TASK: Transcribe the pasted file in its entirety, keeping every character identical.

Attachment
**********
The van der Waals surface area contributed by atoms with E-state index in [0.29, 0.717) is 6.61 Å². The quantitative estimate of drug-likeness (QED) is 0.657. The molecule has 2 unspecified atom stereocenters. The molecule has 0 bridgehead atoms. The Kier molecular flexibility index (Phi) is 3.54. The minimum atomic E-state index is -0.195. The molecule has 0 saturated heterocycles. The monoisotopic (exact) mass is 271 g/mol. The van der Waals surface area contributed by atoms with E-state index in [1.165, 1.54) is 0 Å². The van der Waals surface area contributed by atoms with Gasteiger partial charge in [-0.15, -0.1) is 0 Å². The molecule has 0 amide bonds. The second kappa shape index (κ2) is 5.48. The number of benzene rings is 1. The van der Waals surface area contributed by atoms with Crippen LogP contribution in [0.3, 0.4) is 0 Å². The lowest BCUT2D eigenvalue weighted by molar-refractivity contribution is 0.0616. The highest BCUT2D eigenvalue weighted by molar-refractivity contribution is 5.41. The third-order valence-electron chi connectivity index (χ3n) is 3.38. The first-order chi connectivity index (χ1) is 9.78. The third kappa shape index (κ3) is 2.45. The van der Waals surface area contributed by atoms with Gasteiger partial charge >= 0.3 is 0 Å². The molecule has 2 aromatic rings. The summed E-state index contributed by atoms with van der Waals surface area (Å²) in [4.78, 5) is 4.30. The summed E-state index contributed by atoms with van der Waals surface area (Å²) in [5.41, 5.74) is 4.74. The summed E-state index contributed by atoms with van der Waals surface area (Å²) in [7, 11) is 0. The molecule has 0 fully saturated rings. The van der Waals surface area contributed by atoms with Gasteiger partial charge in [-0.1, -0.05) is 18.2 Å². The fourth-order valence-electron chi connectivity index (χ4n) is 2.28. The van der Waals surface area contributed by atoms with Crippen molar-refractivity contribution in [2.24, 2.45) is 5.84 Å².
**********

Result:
The van der Waals surface area contributed by atoms with E-state index in [0.29, 0.717) is 6.61 Å². The quantitative estimate of drug-likeness (QED) is 0.657. The molecule has 2 unspecified atom stereocenters. The molecule has 0 bridgehead atoms. The Kier molecular flexibility index (Phi) is 3.54. The minimum atomic E-state index is -0.195. The molecule has 0 saturated heterocycles. The monoisotopic (exact) mass is 271 g/mol. The van der Waals surface area contributed by atoms with E-state index in [1.165, 1.54) is 0 Å². The van der Waals surface area contributed by atoms with Gasteiger partial charge in [-0.15, -0.1) is 0 Å². The molecule has 0 amide bonds. The second kappa shape index (κ2) is 5.48. The number of benzene rings is 1. The van der Waals surface area contributed by atoms with Crippen LogP contribution in [0.3, 0.4) is 0 Å². The lowest BCUT2D eigenvalue weighted by molar-refractivity contribution is 0.0616. The highest BCUT2D eigenvalue weighted by molar-refractivity contribution is 5.41. The third-order valence-electron chi connectivity index (χ3n) is 3.38. The first-order chi connectivity index (χ1) is 9.78. The third kappa shape index (κ3) is 2.45. The van der Waals surface area contributed by atoms with Gasteiger partial charge >= 0.3 is 0 Å². The molecule has 2 aromatic rings. The summed E-state index contributed by atoms with van der Waals surface area (Å²) in [4.78, 5) is 4.30. The summed E-state index contributed by atoms with van der Waals surface area (Å²) in [5.41, 5.74) is 4.74. The summed E-state index contributed by atoms with van der Waals surface area (Å²) in [7, 11) is 0. The molecule has 0 fully saturated rings. The van der Waals surface area contributed by atoms with Gasteiger partial charge in [-0.1, -0.05) is 18.2 Å². The fourth-order valence-electron chi connectivity index (χ4n) is 2.28. The van der Waals surface area contributed by atoms with Crippen molar-refractivity contribution in [2.24, 2.45) is 5.84 Å².